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Tall and fat coaster enthusiasts


RAWKIN_coaster38
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My brother is about 6'2'' or 6'3'' and over 300 pounds. He recently took a trip to SFDK after several years. He was barely allowed to ride Kong (after the ride ops had to shove the restraints closed) and he had to ride in a special seat on Medusa. They wouldn't let him ride anything else.

 

I was trying to convince him that I thought that newer coasters with newer trains (and esp. ones with lap-bars) would probably be able to accommodate him. But I'm not sure, because I've never had the problem that he has.

 

Do you know if there are certain types of coasters/coaster trains that more easily accommodate tall and fat people? He used to be the one that would tolerate me dragging him around with me at the parks and riding coasters non-stop all day. Now I'm worried that he won't even bother trying to go to a park because he thinks he won't be able to ride anything.

 

Is there a certain specific size restriction? I don't want to get too fat someday to ride coasters. If there was anything in the world that could motivate me to lose weight fast, that would definitely be it.

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I am 6'4" myself and I have never had a problem with my height on any coaster just so long as I keep my hands down so OTSRs don't dig into my shoulders. On the weight front however newer coasters do tend to be more accommodating to a wider range of body shapes and sizes and especially in the USA with many theme parks now offering special seats to accommodate larger people. As Robb said in a TR to Grona Lund about the new Twister: "If you can't fit get on a treadmill". My advice for the larger people is avoid European parks to avoid humiliation, they tend to be very fat unfriendly (Silver Star at Europa Park and Raptor at Gardaland to name two). You are also correct in saying lapbar only rides are much more accommodating; Maurer Soehne X Car Coasters, Mack Launch/Mega Coasters and Gravitykraft Timberliners all boast to be more fitting to a larger range of people.

 

Hope this helps,

 

RollerCoasterSmith

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  • 4 weeks later...

I had the same problem for a while (too "fat" to fit comfortably) then parks started to retrofit their B&M coasters with "fat guy restraints". Its usually one seat in row 4 and one seat in row 5 or 6 (the OTS with 2 seat belts), now its to the point I just diet and treadmill 2 weeks before I know I am going to a park (4 weeks for Cedar point, their coasters have no forgiveness what-so-ever). I have been finding newer coasters are being built with "Americans" in mind (B&M flyers are the best). Tell your brother do not get discouraged, there is hope for us.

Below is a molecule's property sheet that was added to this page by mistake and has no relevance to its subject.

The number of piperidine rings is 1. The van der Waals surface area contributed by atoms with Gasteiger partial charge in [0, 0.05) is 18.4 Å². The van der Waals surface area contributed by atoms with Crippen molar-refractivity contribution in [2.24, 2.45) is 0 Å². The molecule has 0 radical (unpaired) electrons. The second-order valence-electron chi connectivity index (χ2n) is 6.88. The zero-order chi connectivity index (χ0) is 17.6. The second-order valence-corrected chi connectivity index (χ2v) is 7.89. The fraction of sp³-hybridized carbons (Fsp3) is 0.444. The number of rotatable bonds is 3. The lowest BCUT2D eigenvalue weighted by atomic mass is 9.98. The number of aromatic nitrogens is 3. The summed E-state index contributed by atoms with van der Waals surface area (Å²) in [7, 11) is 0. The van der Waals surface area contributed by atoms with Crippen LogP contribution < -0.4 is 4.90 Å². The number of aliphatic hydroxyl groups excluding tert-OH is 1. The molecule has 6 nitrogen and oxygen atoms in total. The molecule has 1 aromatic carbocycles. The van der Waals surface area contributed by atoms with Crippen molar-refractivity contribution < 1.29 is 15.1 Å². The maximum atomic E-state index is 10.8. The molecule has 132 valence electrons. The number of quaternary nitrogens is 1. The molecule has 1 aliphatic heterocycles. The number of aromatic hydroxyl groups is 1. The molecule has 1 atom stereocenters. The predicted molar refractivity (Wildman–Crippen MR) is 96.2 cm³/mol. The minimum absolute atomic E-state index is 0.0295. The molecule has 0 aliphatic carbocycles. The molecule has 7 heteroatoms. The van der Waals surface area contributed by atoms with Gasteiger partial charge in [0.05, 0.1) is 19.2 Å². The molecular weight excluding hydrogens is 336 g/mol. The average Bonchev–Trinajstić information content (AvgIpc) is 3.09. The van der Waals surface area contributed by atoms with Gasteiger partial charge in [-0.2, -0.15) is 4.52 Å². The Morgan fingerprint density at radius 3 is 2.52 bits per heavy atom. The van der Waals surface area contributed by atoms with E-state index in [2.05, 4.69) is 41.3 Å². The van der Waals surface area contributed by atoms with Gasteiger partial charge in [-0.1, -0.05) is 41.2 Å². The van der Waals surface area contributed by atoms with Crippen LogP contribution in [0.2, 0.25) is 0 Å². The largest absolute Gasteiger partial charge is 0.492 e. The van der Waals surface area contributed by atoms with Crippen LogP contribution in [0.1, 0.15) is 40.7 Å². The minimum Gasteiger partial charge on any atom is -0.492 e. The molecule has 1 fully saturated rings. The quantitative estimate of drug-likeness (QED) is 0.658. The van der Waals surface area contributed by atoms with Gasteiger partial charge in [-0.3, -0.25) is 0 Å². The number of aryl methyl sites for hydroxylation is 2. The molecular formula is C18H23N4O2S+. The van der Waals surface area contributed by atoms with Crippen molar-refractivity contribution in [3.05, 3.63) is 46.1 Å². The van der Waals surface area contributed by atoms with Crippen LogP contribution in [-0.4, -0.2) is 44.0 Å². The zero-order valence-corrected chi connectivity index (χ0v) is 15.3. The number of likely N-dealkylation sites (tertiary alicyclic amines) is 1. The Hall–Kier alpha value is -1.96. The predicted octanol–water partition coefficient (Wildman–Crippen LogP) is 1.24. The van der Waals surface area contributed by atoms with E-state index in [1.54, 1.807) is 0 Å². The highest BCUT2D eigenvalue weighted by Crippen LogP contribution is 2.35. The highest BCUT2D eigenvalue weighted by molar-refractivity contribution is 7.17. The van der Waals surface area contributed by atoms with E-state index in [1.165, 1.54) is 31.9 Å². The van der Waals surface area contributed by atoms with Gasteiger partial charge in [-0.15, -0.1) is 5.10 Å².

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^^^^ LOL, tell me about it. When I go to Cedar Point I always pray when I get on Top Thrill Dragster and Millenium Force ..."Please no walk of shame, please no walk of shame". I've had no problem with Maverick and its OTS restraint though.

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It's obvious and no-one is saying it, so here goes. If your weight is at the point where you cannot ride most coasters and flats, then losing weight should be ***THE*** first and only priority in this situation, not trying to find rides that accommodate you.

 

And you won't "get fat someday" if you treat your brother's case as a cautionary tale and avoid junk food; for like 95% of people, there is absolutely no reason why they should be so overweight that it causes them problems leading a normal life. Sorry to sound so harsh, but realistically people can't expect ride manufacturers to keep re-designing bigger and bigger seats and restraints just because they can't control what they eat very well.

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  • 2 weeks later...
It's obvious and no-one is saying it, so here goes. If your weight is at the point where you cannot ride most coasters and flats, then losing weight should be ***THE*** first and only priority in this situation, not trying to find rides that accommodate you.

 

And you won't "get fat someday" if you treat your brother's case as a cautionary tale and avoid junk food; for like 95% of people, there is absolutely no reason why they should be so overweight that it causes them problems leading a normal life. Sorry to sound so harsh, but realistically people can't expect ride manufacturers to keep re-designing bigger and bigger seats and restraints just because they can't control what they eat very well.

You have a good point, but he's one of those people that losing weight comes very difficultly for him. Last year he was in football and worked really hard and only lost a little weight. He really should develop better habits, but my question was more along the lines of, "Until he does lose the weight, how can I encourage him to still go with me to amusement parks/which should we give up on going to together?"

 

As for myself, I'm probably just worried for no good reason. I'm no where close to being morbidly obese and I'm a vegetarian whereas my brother is a meatetarian.

 

But thanks everyone for the suggestions. Hopefully him and my (together) coaster-riding days aren't over!

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